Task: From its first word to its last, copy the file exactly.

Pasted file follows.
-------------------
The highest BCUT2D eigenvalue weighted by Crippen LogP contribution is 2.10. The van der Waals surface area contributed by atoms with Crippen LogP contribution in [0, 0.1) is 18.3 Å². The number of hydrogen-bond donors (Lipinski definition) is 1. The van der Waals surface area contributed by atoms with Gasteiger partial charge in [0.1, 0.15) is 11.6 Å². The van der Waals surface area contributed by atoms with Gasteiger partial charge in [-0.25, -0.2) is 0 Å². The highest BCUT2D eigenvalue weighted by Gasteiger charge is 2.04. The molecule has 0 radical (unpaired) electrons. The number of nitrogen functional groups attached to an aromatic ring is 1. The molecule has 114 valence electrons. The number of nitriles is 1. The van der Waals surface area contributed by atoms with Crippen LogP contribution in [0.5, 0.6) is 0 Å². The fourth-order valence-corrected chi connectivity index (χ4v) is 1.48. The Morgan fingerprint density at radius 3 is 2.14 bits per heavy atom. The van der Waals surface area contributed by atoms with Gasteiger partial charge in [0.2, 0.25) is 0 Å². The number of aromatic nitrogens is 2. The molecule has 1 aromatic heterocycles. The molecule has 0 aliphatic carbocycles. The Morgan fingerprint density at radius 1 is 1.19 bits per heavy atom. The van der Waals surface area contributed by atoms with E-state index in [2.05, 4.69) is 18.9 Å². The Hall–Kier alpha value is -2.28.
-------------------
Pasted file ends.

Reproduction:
The highest BCUT2D eigenvalue weighted by Crippen LogP contribution is 2.10. The van der Waals surface area contributed by atoms with Crippen LogP contribution in [0, 0.1) is 18.3 Å². The number of hydrogen-bond donors (Lipinski definition) is 1. The van der Waals surface area contributed by atoms with Gasteiger partial charge in [0.1, 0.15) is 11.6 Å². The van der Waals surface area contributed by atoms with Gasteiger partial charge in [-0.25, -0.2) is 0 Å². The highest BCUT2D eigenvalue weighted by Gasteiger charge is 2.04. The molecule has 0 radical (unpaired) electrons. The number of nitrogen functional groups attached to an aromatic ring is 1. The molecule has 114 valence electrons. The number of nitriles is 1. The van der Waals surface area contributed by atoms with Crippen LogP contribution in [0.5, 0.6) is 0 Å². The fourth-order valence-corrected chi connectivity index (χ4v) is 1.48. The Morgan fingerprint density at radius 3 is 2.14 bits per heavy atom. The van der Waals surface area contributed by atoms with Gasteiger partial charge in [0.2, 0.25) is 0 Å². The number of aromatic nitrogens is 2. The molecule has 1 aromatic heterocycles. The molecule has 0 aliphatic carbocycles. The Morgan fingerprint density at radius 1 is 1.19 bits per heavy atom. The van der Waals surface area contributed by atoms with E-state index in [2.05, 4.69) is 18.9 Å². The Hall–Kier alpha value is -2.28.